by: Amie Kaufman and Jay Kristoff
Series: Aurora Cycle #1
The year is 2380, and the graduating cadets of Aurora Academy are being assigned their first missions. Star pupil Tyler Jones is ready to recruit the squad of his dreams, but his own boneheaded heroism sees him stuck with the dregs nobody else in the Academy would touch…
A cocky diplomat with a black belt in sarcasm
A sociopath scientist with a fondness for shooting her bunkmates
A smart-ass techwiz with the galaxy’s biggest chip on his shoulder
An alien warrior with anger management issues
A tomboy pilot who’s totally not into him, in case you were wondering
And Ty’s squad isn’t even his biggest problem—that’d be Aurora Jie-Lin O’Malley, the girl he’s just rescued from interdimensional space. Trapped in cryo-sleep for two centuries, Auri is a girl out of time and out of her depth. But she could be the catalyst that starts a war millions of years in the making, and Tyler’s squad of losers, discipline-cases and misfits might just be the last hope for the entire galaxy.
Long ago I started Nevernight by Jay Kristoff. I stopped after less than 2 pages. It wasn’t the right time for me, and for some reason I’ve never been back. Kristoff and Kaufman have had their fair share of accolades since, but I’ve always shied away. Why? I’m not entirely sure. I think part of it is that bone-deep quirk I have about bucking against the most wildly popular things. The other part is that, deep down, I didn’t want to be disappointed and end up writing Kristoff off.
Oddly, against both of those feelings, I’ve purchased a majority of Kristoff’s and Kaufman’s works. Is this normal?
Anyway. I started Aurora Rising as a buddy read with Sarah back in March. I’ve been in a stress-induced reading slump for a good part of this year (I cannot handle that we’re already 2/3rds through the year!). But I thought maybe trying to read this one, one chapter a day, would give me a small, tangible goal to pull me through it.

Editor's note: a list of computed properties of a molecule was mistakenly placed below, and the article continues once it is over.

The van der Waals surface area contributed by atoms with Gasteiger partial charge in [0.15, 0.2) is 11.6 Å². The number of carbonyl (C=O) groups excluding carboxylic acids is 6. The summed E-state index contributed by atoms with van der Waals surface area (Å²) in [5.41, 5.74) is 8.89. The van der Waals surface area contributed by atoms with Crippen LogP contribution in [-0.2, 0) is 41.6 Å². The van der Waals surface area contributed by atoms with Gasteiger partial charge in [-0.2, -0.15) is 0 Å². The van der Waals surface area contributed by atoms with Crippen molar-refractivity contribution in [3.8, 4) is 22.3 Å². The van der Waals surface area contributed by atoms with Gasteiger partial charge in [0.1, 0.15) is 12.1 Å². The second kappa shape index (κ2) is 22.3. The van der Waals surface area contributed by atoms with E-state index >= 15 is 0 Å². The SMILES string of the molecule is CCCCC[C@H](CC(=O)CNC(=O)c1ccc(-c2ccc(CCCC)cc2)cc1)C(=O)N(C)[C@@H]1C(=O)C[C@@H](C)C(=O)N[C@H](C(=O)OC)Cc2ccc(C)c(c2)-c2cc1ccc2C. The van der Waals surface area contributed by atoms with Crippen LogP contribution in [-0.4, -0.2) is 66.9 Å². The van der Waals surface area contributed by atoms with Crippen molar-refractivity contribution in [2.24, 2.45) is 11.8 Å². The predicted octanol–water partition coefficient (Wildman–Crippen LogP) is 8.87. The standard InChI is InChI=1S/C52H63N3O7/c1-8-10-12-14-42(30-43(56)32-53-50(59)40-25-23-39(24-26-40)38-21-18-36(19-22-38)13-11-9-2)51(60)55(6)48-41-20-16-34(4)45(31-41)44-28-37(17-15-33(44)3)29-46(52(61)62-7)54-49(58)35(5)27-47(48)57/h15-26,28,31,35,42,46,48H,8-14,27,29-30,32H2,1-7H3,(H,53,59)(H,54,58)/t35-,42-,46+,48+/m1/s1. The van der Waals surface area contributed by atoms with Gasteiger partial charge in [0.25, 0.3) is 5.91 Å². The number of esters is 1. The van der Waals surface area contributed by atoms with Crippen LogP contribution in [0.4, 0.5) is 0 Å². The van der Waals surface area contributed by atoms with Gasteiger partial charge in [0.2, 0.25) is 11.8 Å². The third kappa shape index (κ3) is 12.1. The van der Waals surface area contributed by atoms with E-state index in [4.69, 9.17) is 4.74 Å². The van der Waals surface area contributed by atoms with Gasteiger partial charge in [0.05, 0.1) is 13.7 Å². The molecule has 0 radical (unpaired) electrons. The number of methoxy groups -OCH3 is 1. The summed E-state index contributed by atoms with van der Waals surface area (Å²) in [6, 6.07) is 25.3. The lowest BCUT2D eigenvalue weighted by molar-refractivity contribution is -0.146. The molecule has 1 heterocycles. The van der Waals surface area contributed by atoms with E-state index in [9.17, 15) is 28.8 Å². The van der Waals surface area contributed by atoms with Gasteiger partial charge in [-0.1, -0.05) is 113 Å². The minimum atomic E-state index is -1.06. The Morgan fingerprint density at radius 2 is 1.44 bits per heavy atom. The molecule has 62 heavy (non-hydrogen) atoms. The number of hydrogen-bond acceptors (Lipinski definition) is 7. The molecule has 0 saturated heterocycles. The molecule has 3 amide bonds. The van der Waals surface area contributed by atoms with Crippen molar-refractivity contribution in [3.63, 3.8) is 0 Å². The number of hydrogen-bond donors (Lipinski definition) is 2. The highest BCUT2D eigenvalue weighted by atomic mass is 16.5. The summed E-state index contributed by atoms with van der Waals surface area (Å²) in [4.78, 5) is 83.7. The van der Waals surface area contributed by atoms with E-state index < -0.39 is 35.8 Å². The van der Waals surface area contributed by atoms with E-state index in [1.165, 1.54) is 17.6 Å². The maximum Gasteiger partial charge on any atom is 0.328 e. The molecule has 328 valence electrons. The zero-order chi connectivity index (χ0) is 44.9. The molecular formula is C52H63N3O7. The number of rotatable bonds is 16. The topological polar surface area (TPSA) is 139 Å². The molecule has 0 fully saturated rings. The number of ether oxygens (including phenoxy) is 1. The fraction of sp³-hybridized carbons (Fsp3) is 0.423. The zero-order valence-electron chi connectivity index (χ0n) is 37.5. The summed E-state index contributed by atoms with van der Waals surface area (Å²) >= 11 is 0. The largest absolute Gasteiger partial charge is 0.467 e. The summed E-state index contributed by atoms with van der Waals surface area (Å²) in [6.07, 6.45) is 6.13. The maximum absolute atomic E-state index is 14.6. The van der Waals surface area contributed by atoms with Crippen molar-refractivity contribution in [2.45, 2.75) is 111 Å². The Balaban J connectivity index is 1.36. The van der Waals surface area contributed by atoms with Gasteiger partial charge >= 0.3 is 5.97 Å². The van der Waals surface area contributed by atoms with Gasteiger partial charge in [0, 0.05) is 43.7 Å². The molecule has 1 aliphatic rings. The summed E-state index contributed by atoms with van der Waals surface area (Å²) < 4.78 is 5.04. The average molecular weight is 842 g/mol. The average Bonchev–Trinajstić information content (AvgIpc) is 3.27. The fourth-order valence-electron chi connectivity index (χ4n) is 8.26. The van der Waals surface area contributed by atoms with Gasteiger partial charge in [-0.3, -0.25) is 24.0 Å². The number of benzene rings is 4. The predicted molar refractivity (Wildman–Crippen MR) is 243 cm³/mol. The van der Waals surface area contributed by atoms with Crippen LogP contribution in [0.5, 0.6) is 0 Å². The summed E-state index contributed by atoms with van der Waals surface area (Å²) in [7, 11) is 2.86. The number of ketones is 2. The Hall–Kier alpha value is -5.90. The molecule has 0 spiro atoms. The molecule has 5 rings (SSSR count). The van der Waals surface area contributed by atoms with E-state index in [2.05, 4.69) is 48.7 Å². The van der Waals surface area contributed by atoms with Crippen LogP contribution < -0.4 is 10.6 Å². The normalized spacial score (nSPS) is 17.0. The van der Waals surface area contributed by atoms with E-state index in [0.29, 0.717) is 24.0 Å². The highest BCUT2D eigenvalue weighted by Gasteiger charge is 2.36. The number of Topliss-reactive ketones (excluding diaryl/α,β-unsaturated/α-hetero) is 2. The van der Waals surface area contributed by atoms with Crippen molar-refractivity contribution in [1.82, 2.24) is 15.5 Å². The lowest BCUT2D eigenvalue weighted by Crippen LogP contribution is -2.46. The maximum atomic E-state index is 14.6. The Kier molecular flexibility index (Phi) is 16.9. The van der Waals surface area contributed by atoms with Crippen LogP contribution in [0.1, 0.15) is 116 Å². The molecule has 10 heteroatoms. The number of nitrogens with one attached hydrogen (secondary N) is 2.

It didn’t quite work out for me that way. Despite enjoying the heck out of the first several chapters and really digging the characters, I set it down for months. Reading slumps really, really suck.
I finally picked it up again a couple of days ago. And have spent every spare minute reading since then. I did not want to put it down, I wanted to spend all the time with these characters in this fantastical world.
There are six main characters whose POV each chapter is in. They have pretty distinct voices, though I did have to page back, early in the book, a few times to see who the POV characters for that chapter was. Honestly, I love all the characters. It wasn’t until recently that I became aware of the trope of “found family,” but once I did I finally had a name for the thing that I love so much in books and movies.
A group of people, from different backgrounds, values, goals, and personalities coming together and coming to rely on and care for one another – it gets me right in the heart. It happens beautifully in Aurora Rising. And I loved every minute of it.
I’ve seen a LOT of people say that Aurora Rising feels like a mash-up. There have been a couple dozen different things it’s been compared to. And, honestly, none of them are wrong. This story, these characters, the plot, the worlds – it all feels familiar. We’ve seen versions and snippets of this play out dozens of times in myriad different ways.
This could let it fall into cliche and predictability. The fact that it knows exactly what it’s doing, and has so much damn fun doing it, prevents that. The smooth story-telling, interesting characters, vivid, expansive world and beautifully portrayed connections kept me turning pages well past the time I should have been sleeping.
It takes a lot to earn a spot on my physical book shelf, in my limited house-space with me, my wife, 3 kids, 3 Persians (soon to be 4), and 1 rambunctious puppy, but Aurora Rising is going to join my other favorites. I can’t wait to dive into book 2, Aurora Burning.
They’re not the heroes we deserve. They’re just the ones we could find. Nobody panic.